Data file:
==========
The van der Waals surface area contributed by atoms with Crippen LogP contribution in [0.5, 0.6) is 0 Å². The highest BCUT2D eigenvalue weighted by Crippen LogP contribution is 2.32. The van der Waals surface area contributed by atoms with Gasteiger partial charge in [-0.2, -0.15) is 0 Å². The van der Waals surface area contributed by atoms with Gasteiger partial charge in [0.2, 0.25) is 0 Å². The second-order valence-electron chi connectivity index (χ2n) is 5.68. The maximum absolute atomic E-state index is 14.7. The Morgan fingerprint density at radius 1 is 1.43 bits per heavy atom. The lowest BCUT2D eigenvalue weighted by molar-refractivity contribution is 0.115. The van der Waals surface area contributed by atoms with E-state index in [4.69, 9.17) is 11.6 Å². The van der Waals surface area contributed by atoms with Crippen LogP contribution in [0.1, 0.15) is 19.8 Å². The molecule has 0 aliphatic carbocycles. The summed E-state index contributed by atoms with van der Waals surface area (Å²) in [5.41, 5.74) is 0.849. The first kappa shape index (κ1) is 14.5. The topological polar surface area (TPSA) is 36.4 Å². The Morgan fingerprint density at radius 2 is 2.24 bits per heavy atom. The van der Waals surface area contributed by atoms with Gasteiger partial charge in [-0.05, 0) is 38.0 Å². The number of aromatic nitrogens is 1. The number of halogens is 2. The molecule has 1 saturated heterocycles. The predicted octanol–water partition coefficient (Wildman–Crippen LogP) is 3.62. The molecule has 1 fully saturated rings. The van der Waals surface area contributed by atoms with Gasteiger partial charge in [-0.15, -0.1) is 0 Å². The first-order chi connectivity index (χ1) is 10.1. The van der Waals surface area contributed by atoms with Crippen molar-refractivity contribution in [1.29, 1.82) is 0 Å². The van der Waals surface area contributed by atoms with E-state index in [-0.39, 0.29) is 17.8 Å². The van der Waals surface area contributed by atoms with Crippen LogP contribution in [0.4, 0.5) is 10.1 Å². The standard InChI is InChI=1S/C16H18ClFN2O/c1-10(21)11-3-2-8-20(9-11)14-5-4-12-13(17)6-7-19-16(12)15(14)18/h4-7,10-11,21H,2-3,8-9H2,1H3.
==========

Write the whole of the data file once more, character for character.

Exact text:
The van der Waals surface area contributed by atoms with Crippen LogP contribution in [0.5, 0.6) is 0 Å². The highest BCUT2D eigenvalue weighted by Crippen LogP contribution is 2.32. The van der Waals surface area contributed by atoms with Gasteiger partial charge in [-0.2, -0.15) is 0 Å². The van der Waals surface area contributed by atoms with Gasteiger partial charge in [0.2, 0.25) is 0 Å². The second-order valence-electron chi connectivity index (χ2n) is 5.68. The maximum absolute atomic E-state index is 14.7. The Morgan fingerprint density at radius 1 is 1.43 bits per heavy atom. The lowest BCUT2D eigenvalue weighted by molar-refractivity contribution is 0.115. The van der Waals surface area contributed by atoms with E-state index in [4.69, 9.17) is 11.6 Å². The van der Waals surface area contributed by atoms with Crippen LogP contribution in [0.1, 0.15) is 19.8 Å². The molecule has 0 aliphatic carbocycles. The summed E-state index contributed by atoms with van der Waals surface area (Å²) in [5.41, 5.74) is 0.849. The first kappa shape index (κ1) is 14.5. The topological polar surface area (TPSA) is 36.4 Å². The Morgan fingerprint density at radius 2 is 2.24 bits per heavy atom. The van der Waals surface area contributed by atoms with Gasteiger partial charge in [-0.05, 0) is 38.0 Å². The number of aromatic nitrogens is 1. The number of halogens is 2. The molecule has 1 saturated heterocycles. The predicted octanol–water partition coefficient (Wildman–Crippen LogP) is 3.62. The molecule has 1 fully saturated rings. The van der Waals surface area contributed by atoms with Gasteiger partial charge in [-0.15, -0.1) is 0 Å². The first-order chi connectivity index (χ1) is 10.1. The van der Waals surface area contributed by atoms with Crippen molar-refractivity contribution in [1.29, 1.82) is 0 Å². The van der Waals surface area contributed by atoms with E-state index in [-0.39, 0.29) is 17.8 Å². The van der Waals surface area contributed by atoms with Crippen LogP contribution in [0.4, 0.5) is 10.1 Å². The standard InChI is InChI=1S/C16H18ClFN2O/c1-10(21)11-3-2-8-20(9-11)14-5-4-12-13(17)6-7-19-16(12)15(14)18/h4-7,10-11,21H,2-3,8-9H2,1H3.